Collectors and dealers often move in their own separate universes. Collectors collect. Sometimes they speculate. Some invest. Coin dealers are interested in the commercial aspects of coins. Turnover is key. If a coin cannot be sold for a profit, dealers simply won’t stock it.
The dynamics have been changing for coin dealers for some time. While most dealers are likely aware of this, collectors are not. Until perhaps about 18 months ago dealers could rely on buying large quantities of coins from the general public. These were often hoards. If a family inherits a hoard, they are anxious to sell it. Since such hoards have been surfacing continuously since the 1960s most dealers relied on this continuing. Hotel buyers appeared from time to time.
Coin dealers purchased large numbers of coins at melt prices, separating the wheat from the chaff. The supply appeared to be endless. It wasn’t. The hotel buyers, are gone now – for a reason. There is little money to be made as it appears the majority of these hoards are exhausted. I could be wrong, but considering the number of coin dealers who now sell other things in their stores to support themselves, I believe I’ve gotten it right. Coin collecting is not about to change, but the dealers who service coin collectors with products not available from circulation are. Dealers must adapt.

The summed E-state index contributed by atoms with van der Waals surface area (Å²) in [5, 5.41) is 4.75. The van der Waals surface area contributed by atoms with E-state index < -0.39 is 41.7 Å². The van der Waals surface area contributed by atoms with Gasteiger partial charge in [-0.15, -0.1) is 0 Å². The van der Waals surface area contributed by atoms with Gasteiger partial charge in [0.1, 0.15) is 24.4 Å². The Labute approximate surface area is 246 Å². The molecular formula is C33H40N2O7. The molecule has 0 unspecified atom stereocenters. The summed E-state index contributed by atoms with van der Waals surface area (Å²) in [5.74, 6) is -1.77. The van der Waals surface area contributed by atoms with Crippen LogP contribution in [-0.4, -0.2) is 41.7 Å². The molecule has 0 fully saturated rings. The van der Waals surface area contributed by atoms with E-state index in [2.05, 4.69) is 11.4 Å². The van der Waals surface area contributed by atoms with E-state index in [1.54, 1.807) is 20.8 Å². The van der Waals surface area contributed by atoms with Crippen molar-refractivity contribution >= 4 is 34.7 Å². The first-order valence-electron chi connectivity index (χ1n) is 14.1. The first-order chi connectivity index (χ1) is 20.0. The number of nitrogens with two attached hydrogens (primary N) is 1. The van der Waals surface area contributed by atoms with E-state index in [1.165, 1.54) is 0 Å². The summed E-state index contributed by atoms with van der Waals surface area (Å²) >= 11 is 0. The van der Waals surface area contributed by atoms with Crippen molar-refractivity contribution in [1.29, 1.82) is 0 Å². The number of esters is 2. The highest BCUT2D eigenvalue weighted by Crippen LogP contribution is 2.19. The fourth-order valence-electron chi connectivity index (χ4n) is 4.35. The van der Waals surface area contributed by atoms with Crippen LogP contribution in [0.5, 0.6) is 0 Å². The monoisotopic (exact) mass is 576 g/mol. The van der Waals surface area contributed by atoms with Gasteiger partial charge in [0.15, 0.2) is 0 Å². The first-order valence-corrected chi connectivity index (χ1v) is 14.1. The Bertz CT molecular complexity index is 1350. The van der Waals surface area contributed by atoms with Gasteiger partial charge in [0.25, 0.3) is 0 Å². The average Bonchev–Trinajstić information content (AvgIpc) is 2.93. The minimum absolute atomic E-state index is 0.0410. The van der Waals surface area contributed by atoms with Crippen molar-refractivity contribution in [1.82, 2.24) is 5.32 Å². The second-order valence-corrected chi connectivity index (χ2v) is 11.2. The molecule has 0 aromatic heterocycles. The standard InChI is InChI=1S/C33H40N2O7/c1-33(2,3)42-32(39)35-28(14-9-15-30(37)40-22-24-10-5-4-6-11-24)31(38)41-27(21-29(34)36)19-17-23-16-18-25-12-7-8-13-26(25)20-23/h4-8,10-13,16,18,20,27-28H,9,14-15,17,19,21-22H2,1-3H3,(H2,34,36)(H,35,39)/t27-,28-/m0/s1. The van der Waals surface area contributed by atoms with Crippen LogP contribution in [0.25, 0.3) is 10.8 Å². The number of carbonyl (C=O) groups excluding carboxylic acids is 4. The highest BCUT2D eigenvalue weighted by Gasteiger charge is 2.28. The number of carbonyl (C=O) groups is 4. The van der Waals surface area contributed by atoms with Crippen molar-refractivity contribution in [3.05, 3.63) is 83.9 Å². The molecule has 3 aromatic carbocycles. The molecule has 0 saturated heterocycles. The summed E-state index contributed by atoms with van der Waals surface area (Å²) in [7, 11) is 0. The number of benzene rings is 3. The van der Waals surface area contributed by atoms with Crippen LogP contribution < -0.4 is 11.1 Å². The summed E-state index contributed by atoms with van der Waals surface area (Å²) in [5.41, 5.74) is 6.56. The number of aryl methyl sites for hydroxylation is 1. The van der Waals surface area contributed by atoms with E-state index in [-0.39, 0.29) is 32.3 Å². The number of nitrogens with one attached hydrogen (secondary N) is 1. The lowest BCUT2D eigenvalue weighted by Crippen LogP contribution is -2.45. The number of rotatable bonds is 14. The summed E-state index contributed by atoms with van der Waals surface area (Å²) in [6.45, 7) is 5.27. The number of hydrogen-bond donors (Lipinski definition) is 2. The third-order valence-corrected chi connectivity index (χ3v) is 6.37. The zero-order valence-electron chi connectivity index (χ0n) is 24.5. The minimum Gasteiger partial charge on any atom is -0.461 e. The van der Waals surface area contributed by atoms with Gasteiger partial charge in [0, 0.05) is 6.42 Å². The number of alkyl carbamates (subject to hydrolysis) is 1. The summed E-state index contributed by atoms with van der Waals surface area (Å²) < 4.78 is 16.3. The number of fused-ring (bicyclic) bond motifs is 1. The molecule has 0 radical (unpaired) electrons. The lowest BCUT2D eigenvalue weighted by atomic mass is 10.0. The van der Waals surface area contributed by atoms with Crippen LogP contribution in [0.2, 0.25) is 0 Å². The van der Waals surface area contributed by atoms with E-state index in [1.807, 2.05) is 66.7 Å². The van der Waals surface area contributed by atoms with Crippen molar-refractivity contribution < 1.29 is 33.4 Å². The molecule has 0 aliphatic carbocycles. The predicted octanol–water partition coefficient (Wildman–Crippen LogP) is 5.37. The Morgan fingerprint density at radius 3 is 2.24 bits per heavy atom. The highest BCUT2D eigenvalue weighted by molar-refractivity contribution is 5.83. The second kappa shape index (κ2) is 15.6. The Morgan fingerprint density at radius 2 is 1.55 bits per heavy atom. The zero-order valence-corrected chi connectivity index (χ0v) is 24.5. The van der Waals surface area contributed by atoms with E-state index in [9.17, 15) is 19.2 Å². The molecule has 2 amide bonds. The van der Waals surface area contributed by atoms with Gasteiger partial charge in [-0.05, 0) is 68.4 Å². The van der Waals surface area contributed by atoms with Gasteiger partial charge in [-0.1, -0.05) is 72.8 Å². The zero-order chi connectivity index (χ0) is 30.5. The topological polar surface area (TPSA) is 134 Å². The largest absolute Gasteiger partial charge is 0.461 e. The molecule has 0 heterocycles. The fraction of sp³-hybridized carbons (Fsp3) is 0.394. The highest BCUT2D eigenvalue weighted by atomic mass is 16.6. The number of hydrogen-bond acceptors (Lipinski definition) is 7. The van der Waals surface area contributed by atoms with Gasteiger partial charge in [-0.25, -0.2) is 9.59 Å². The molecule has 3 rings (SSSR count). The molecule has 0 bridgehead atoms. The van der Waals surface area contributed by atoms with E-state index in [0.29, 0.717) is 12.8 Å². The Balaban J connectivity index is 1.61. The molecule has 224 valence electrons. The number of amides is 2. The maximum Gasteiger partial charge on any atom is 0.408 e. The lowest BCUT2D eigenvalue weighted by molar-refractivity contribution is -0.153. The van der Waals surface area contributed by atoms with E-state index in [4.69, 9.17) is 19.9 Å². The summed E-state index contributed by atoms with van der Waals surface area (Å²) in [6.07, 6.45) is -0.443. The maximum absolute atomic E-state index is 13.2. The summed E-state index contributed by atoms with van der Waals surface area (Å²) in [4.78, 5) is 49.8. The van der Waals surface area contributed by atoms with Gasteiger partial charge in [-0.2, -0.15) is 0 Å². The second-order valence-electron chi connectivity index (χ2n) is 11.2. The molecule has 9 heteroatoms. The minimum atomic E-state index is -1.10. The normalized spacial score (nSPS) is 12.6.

This piece was written for, and originally appeared in print as, the preface to the monthly "Coin Market" section in the Feb. 7 issue of Numismatic News.
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More Collecting Resources
• Are you a U.S. coin collector? Check out the 2017 U.S. Coin Digest for the most recent coin prices.
• Order the Standard Catalog of World Paper Money, General Issues to learn about circulating paper money from 14th century China to the mid 20th century.